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Zika Virus Disease, Non-congenital Infection and Zika Virus, Congenital Infection
2016 Interim Case Definition, Approved February 26, 2016

CSTE Position Statement(s)

  • 16-ID-01 Interim

Subtype(s)

  • Zika virus disease, non-congenital infection
  • Zika virus, congenital infection

Background

Zika virus (ZIKV) is an emerging infection spread by mosquito vectors and whose incidence and prevalence has exploded in the Americas in 2015. Preliminary investigations demonstrate vertical transmission of ZIKV to the fetus in pregnant women. These in utero infections have been associated with the potential for devastating outcomes including microcephaly and spontaneous abortions. There is also an association with ZIKV infection and post-infectious Guillain-Barré syndrome (GBS) under investigation. Because of these epidemiological and clinical features, the World Health Organization declared ZIKV disease a Public Health Emergency of International Concern under the International Health Regulations 2005 on February 1, 2016.

ZIKV, a flavivirus transmitted by Aedes spp. mosquitoes, was discovered in the Zika Forest by the Virus Research Institute in Uganda in a non-human primate in 1947 and from Aedes africanus mosquitoes in 1948. In May 2015, the Pan American Health Organization issued an alert regarding the first confirmed ZIKV infection in Brazil. Since that time, local transmission has been reported in many other countries and territories in Latin America and the Caribbean. Brazil reported widespread ZIKV disease in adults and children, and a concomitant and significant rise in the number of infants born with microcephaly, as well as increases in miscarriages.

Subtype(s) Case Definition  

Zika virus disease, non-congenital infection

Clinical Criteria

A person with one or more of the following:

  • acute onset of fever (measured or reported)
  • maculopapular rash
  • arthralgia
  • conjunctivitis
  • complication of pregnancy
    • fetal loss in a mother with compatible illness and/or epidemiologic risk factors; OR
    • in utero findings of microcephaly and/or intracranial calcifications with maternal risk factors
  • Guillain-Barré syndrome not known to be associated with another diagnosed etiology.

Epidemiologic Linkage

  • Travel to a country or region with known ZIKV transmission, OR
  • Sexual contact with a laboratory confirmed case of ZIKV infection, OR
  • Receipt of blood or blood products within 30 days of symptom onset; OR
  • Organ transplant recipient within 30 days of symptom onset; OR
  • Association in time and place with a confirmed or probable case.

Case Classification

Probable

Meets clinical criteria AND

  • resides in or has recently traveled to an area with ongoing ZIKV transmission, OR
  • has direct epidemiologic linkage to a person with laboratory evidence of recent ZIKV infection (e.g. sexual contact, in utero or perinatal transmission, blood transfusion, organ transplantation), OR
  • association in time and place with a confirmed or probable case.

AND meets the following laboratory criteria:
  • positive ZIKV-specific immunoglobulin M (IgM) antibodies in serum or cerebrospinal fluid (CSF); AND
  • negative dengue virus-specific IgM antibodies; AND
    • No neutralizing antibody testing performed; OR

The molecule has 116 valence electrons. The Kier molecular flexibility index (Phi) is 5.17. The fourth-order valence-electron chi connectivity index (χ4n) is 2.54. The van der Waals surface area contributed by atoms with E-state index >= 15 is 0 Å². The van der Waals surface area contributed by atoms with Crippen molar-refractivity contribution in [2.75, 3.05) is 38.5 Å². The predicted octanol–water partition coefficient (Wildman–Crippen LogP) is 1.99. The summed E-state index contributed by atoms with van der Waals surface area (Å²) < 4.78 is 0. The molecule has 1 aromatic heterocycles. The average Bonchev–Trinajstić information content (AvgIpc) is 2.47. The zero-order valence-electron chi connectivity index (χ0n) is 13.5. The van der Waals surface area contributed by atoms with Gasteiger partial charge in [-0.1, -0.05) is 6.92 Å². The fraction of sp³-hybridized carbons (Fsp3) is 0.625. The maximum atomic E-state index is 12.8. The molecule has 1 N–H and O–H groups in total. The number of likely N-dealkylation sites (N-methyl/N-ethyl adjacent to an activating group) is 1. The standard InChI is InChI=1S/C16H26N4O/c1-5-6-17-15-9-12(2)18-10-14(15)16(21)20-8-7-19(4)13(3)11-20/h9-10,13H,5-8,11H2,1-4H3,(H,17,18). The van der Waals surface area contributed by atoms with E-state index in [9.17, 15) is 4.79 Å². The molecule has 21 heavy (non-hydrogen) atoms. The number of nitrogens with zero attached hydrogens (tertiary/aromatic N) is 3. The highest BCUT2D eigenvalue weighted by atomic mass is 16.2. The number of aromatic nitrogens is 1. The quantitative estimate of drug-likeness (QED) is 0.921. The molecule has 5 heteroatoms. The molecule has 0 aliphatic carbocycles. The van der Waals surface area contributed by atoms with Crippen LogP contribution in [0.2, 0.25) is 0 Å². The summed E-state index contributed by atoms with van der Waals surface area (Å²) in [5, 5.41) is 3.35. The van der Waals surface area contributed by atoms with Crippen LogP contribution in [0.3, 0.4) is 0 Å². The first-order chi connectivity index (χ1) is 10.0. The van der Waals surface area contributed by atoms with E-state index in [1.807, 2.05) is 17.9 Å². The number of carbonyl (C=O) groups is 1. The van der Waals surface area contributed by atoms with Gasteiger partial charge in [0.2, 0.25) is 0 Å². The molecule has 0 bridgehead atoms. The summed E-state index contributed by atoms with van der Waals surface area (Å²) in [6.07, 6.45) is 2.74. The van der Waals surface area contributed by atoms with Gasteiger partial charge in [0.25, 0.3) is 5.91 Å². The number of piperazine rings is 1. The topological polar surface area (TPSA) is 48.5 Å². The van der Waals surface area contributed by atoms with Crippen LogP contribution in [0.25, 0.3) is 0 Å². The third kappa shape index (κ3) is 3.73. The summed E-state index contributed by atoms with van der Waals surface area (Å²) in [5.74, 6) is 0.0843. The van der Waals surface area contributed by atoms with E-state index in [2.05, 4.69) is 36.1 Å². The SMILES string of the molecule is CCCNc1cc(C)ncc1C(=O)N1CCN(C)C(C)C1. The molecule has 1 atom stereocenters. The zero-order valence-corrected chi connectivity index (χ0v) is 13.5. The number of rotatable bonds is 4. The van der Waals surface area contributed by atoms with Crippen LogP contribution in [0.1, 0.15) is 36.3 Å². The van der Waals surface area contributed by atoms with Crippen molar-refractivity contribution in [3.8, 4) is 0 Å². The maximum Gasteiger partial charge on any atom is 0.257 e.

• Less than four-fold difference in neutralizing antibody titers between ZIKV and dengue or other flaviviruses endemic to the region where exposure occurred.

Confirmed

Meets clinical criteria AND
Has laboratory evidence of recent ZIKV infection by:

  • Detection of ZIKV by culture, viral antigen or viral ribonucleic acid (RNA) in serum, CSF, tissue, or other specimen (e.g. amniotic fluid, urine, semen, saliva); OR
  • ZIKV IgM antibodies in serum or CSF with ZIKV neutralizing antibody titers 4-fold or greater than neutralizing antibody titers against dengue or other flaviviruses endemic to the region where exposure occurred.

Zika virus, congenital infection

Clinical Criteria

An infant with microcephaly or intracranial calcifications or central nervous system abnormalities.

Case Classification

Probable

An infant meets the clinical criteria AND:

  • Mother lived in or traveled to a country or area with ongoing ZIKV transmission during the pregnancy; OR
  • Mother has laboratory evidence of ZIKV or unspecified flavivirus infection during pregnancy;

AND the infant meets the following laboratory criteria:
  • ZIKV IgM antibodies detected in serum or CSF; AND
  • Tests negative for dengue or other endemic flavivirus-specific IgM antibodies; AND
    • No neutralizing antibody testing performed; OR
    • Less than four-fold difference in neutralizing antibody titers between ZIKV and dengue or other flaviviruses endemic to the region where exposure occurred.

Confirmed

An infant meets the clinical criteria AND meets one of the following laboratory criteria:

  • ZIKV detection by culture, antigen test, or polymerase chain reaction (PCR) in serum, CSF, amniotic fluid, urine, placenta, umbilical cord, or fetal tissue; OR
  • ZIKV IgM antibodies present in serum or CSF with ZIKV neutralizing antibody titers 4-fold or greater than neutralizing antibodies against dengue or other flaviviruses endemic to the region where exposure occurred.

Comments

Office of Management and Budget approval of the NNDSS Revision, 0920-0728 on January 21, 2016, authorized CDC to receive case notifications for Zika virus disease, non-congenital infection and Zika virus, congenital infection.

The ‘Zika virus disease, non-congenital infection’ and ‘Zika virus, congenital infection’ case definitions are based on CSTE Interim Position Statement 16-ID-01, which was approved by the CSTE Executive Board in February 2016. This Interim case definition was revised and replaced with a new case definition CSTE approved in June 2016.



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